asakiyume: (birds to watch over you)
Spanish Duolingo often has intriguing or provocative sentences for you to translate. This post's subject line was one I got last night:



(The girl plays with her shadow)

The child plays with her shadow
Jumping, jumping
To free her playmate
From the tether of her feet



password

May. 27th, 2017 12:59 pm
asakiyume: (the source)
When I started off on LJ, I created a super-beautiful, idiosyncratic password that gave me pleasure to type. When I re-started a DW account, the password I created was ... way less beautiful. And yet it turns out that I feel just as happy to type in the DW password and to write an entry or read other people's entries as I did/do to type in the fancy-special password.

... I guess it doesn't hurt to make marvelous passwords that you love, but on the other hand, it really is just a password, and it's getting on the actual site and doing stuff there that's The Thing.

This video is unrelated to passwords--it's Kathy Jetnil-Kijiner reading one of her climate change poems. The words are beautiful and heartbreaking, but also hopeful: They say you . . . wander rootless with only a passport to call home, and when she read it in 2014 at the United Nations climate summit, she got a standing ovation; people were very moved. Watch all the way through.




asakiyume: (far horizon)






This morning I caught Living on Earth, a radio show about the environment. They were talking about the Paris Climate Conference, and their last segment was a poem, "Tell Them," by Kathy Jetnil-Kijiner, from the Marshall Islands. I was lying in bed--the radio was on in the kitchen, but my attention was pulled: soon I was listening intently. It's a long poem, and I don't think I should put the whole thing here without asking permission (you can read it here), but here are some parts that I especially liked:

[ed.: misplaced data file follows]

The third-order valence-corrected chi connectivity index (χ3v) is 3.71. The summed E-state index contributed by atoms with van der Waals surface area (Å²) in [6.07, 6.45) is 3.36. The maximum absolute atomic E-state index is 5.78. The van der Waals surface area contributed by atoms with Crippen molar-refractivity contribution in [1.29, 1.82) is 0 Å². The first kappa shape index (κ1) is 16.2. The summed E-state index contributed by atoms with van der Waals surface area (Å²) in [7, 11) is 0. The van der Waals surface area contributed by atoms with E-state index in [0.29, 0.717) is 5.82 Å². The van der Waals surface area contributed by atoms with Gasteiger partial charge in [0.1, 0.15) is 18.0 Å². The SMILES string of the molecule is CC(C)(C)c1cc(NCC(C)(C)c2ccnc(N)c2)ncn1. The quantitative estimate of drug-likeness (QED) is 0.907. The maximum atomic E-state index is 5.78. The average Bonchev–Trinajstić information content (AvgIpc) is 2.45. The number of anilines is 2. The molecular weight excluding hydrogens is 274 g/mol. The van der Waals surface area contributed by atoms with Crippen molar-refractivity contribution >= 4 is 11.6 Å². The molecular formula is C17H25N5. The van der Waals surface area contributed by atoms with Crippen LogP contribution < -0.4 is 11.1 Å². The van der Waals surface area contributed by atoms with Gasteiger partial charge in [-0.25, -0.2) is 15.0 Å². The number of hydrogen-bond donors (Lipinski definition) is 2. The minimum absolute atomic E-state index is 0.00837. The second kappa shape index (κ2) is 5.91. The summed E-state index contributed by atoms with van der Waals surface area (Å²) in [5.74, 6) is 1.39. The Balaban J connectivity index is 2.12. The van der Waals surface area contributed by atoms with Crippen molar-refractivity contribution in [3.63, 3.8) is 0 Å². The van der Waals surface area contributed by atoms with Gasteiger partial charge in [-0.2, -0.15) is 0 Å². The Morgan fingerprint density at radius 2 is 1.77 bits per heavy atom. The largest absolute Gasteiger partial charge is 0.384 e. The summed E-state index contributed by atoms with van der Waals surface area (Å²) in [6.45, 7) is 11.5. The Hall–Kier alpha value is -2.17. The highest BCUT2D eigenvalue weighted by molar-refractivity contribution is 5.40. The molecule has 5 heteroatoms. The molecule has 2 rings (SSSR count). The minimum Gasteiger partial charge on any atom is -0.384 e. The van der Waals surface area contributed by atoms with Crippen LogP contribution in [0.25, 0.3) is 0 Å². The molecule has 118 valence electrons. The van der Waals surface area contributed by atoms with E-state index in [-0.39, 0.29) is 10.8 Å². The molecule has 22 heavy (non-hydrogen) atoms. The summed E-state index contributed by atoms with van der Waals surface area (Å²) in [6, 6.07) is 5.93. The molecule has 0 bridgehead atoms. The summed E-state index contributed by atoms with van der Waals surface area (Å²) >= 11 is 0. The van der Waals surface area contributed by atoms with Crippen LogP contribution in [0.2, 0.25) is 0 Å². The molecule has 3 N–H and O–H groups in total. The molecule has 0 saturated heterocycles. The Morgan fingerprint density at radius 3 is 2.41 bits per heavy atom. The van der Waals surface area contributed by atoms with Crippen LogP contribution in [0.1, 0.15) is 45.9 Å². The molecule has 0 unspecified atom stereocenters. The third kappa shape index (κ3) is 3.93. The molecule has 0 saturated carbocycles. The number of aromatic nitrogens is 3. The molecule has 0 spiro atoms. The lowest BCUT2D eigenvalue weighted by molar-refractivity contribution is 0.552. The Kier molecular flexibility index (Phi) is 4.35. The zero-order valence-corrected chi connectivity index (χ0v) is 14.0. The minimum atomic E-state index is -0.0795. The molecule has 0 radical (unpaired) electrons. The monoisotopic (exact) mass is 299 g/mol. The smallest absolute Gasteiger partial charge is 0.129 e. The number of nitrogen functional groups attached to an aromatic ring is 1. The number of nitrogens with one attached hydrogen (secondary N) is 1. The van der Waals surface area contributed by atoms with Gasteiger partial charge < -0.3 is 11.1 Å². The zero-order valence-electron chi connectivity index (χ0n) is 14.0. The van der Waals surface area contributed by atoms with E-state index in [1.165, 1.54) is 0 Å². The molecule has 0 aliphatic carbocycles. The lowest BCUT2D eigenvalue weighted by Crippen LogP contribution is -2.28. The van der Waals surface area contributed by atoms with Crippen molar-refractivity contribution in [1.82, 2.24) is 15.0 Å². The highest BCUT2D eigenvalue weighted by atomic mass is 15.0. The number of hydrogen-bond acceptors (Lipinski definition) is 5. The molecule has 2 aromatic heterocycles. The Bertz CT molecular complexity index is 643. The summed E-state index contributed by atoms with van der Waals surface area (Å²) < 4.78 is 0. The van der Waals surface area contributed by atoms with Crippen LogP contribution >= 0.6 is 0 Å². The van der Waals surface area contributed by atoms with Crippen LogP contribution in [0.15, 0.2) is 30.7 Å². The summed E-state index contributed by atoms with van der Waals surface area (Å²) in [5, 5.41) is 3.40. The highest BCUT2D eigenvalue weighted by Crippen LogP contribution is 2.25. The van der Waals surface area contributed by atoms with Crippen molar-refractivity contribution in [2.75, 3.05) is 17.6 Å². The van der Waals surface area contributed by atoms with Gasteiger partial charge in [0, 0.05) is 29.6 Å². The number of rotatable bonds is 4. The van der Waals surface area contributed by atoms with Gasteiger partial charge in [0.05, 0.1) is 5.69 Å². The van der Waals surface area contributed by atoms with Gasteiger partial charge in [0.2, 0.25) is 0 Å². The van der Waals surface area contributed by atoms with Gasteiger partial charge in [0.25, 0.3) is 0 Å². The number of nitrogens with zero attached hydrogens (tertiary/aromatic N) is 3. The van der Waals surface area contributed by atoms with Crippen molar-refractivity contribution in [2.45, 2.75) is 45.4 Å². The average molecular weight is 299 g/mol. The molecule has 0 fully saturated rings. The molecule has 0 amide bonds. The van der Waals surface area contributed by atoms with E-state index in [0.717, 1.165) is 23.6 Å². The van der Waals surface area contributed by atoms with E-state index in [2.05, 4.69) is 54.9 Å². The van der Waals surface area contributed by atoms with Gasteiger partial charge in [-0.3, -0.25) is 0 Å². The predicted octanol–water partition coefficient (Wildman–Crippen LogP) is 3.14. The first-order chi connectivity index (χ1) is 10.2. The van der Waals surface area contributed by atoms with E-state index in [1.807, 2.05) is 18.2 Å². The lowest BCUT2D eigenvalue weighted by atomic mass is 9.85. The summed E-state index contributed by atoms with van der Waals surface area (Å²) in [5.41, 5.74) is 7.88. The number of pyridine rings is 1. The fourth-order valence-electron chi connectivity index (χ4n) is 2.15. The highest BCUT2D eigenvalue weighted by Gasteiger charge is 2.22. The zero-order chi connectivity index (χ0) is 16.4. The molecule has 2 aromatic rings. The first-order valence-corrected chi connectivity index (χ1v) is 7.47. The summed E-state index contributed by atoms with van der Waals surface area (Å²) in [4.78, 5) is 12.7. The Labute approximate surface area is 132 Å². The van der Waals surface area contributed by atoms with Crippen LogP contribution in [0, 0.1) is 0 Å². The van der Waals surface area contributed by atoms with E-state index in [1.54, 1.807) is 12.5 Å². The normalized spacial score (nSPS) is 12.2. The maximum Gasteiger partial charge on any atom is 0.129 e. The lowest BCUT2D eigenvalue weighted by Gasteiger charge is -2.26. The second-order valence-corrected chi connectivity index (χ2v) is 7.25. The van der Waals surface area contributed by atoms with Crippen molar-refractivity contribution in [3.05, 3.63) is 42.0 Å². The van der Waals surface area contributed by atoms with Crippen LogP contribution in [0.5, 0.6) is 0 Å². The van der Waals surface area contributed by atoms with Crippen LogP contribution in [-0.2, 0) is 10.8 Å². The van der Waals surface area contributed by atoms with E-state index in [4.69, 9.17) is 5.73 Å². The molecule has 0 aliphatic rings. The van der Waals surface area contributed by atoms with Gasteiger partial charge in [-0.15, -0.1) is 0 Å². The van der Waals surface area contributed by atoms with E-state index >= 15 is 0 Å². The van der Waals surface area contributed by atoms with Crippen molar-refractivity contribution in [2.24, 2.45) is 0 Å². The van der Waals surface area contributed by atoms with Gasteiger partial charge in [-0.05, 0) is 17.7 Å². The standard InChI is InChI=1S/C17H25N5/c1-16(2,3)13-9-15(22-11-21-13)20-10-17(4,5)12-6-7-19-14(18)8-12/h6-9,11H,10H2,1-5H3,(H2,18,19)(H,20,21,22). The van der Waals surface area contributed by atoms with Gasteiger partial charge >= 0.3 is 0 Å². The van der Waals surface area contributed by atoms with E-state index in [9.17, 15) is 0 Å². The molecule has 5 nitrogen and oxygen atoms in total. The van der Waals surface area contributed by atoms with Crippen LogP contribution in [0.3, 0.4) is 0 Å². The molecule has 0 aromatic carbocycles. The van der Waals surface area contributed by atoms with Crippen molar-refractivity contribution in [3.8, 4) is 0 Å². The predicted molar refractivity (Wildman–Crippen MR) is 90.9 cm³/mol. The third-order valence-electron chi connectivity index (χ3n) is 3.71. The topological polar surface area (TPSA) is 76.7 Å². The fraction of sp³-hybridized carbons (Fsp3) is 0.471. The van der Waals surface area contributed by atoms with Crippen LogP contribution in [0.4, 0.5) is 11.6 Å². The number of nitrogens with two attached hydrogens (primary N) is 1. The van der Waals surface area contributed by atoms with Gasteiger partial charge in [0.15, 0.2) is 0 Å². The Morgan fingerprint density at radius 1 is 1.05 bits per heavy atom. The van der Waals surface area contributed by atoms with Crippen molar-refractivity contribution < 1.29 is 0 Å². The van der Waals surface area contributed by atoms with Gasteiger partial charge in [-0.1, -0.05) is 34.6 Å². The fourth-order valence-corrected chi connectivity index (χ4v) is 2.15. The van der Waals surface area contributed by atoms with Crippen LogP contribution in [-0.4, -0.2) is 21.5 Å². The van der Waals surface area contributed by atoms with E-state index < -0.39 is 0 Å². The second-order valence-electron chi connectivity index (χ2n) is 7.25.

tell them our islands were dropped
from a basket
carried by a giant
tell them we are the hollow hulls
of canoes as fast as the wind
slicing through the Pacific sea ...

tell them we are styrofoam cups of Kool-Aid red
waiting patiently for the ilomij
we are papaya-golden sunsets bleeding
into a glittering, open sea
we are skies uncluttered
majestic and sweeping in their landscape
tell them we are dusty rubber slippers
swiped
from concrete doorsteps ...

we are children flinging
like rubber bands
across a road clogged with chugging cars
tell them
we only have one road ...

tell them some of us
are old fishermen who believe that God
made us a promise
tell them some of us
are a little more skeptical
but most importantly you tell them
that we don't want to leave
that we've never wanted to leave
and that we
are nothing without our islands.


Jaier Juano and family; photo by 黒忍者 on Flickr (click through)
Jaier Juano and family

ETA: Regarding the Climate Change Agreement reached today, Al Jazeera reports,

In a victory for small island nations threatened by rising seas, the agreement includes a section recognizing "loss and damage" associated with climate-related disasters.
asakiyume: created by the ninja girl (Default)






Yesterday The Writer's Almanac featured the poem "Summer Night," by Connie Wanek. I was transfixed by the first image:

The street lamp looks down;
it has dropped something
and spends the whole night
searching around its feet.


The light it has dropped illuminates its feet, but the street lamp sees only grass and asphalt and senses that this is not what it's searching for.


Street Lamp 2 by ANDYWPHOTO on Flickr.

Also yesterday, I saw a loneflower:

loneflower

The outbuilding's roof has collapsed and one wall has crumbled, but the sentinel doesn't abandon the post. In time the loneflower will hang its head . . . it will be searching around its feet for something.

And [livejournal.com profile] yamamanama saw a performance of A Midsummer's Night Dream in which a player played the moon by wielding a cane. The moon with a cane. The moon, puttin' on the Ritz . . .

the moon walking with a cane 1

PS, and unrelated, but I love it, so: The Boy Who Cried Wolves


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